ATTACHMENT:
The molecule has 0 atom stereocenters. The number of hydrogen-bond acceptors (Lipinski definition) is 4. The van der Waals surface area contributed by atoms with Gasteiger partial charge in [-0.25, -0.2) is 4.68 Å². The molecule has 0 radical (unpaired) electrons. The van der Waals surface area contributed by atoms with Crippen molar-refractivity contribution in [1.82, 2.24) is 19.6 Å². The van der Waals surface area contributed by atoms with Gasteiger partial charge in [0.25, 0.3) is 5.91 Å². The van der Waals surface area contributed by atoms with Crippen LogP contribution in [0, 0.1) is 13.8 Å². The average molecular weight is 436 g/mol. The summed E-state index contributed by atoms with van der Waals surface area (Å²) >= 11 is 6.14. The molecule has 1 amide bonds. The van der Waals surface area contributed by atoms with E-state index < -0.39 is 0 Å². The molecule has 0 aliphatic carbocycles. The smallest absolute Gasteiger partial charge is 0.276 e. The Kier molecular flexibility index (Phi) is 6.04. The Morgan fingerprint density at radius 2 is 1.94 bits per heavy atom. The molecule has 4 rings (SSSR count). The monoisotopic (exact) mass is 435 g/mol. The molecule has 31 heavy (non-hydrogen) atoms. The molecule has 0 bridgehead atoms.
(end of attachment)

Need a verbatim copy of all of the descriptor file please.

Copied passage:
The molecule has 0 atom stereocenters. The number of hydrogen-bond acceptors (Lipinski definition) is 4. The van der Waals surface area contributed by atoms with Gasteiger partial charge in [-0.25, -0.2) is 4.68 Å². The molecule has 0 radical (unpaired) electrons. The van der Waals surface area contributed by atoms with Crippen molar-refractivity contribution in [1.82, 2.24) is 19.6 Å². The van der Waals surface area contributed by atoms with Gasteiger partial charge in [0.25, 0.3) is 5.91 Å². The van der Waals surface area contributed by atoms with Crippen LogP contribution in [0, 0.1) is 13.8 Å². The average molecular weight is 436 g/mol. The summed E-state index contributed by atoms with van der Waals surface area (Å²) >= 11 is 6.14. The molecule has 1 amide bonds. The van der Waals surface area contributed by atoms with E-state index < -0.39 is 0 Å². The molecule has 0 aliphatic carbocycles. The smallest absolute Gasteiger partial charge is 0.276 e. The Kier molecular flexibility index (Phi) is 6.04. The Morgan fingerprint density at radius 2 is 1.94 bits per heavy atom. The molecule has 4 rings (SSSR count). The monoisotopic (exact) mass is 435 g/mol. The molecule has 31 heavy (non-hydrogen) atoms. The molecule has 0 bridgehead atoms.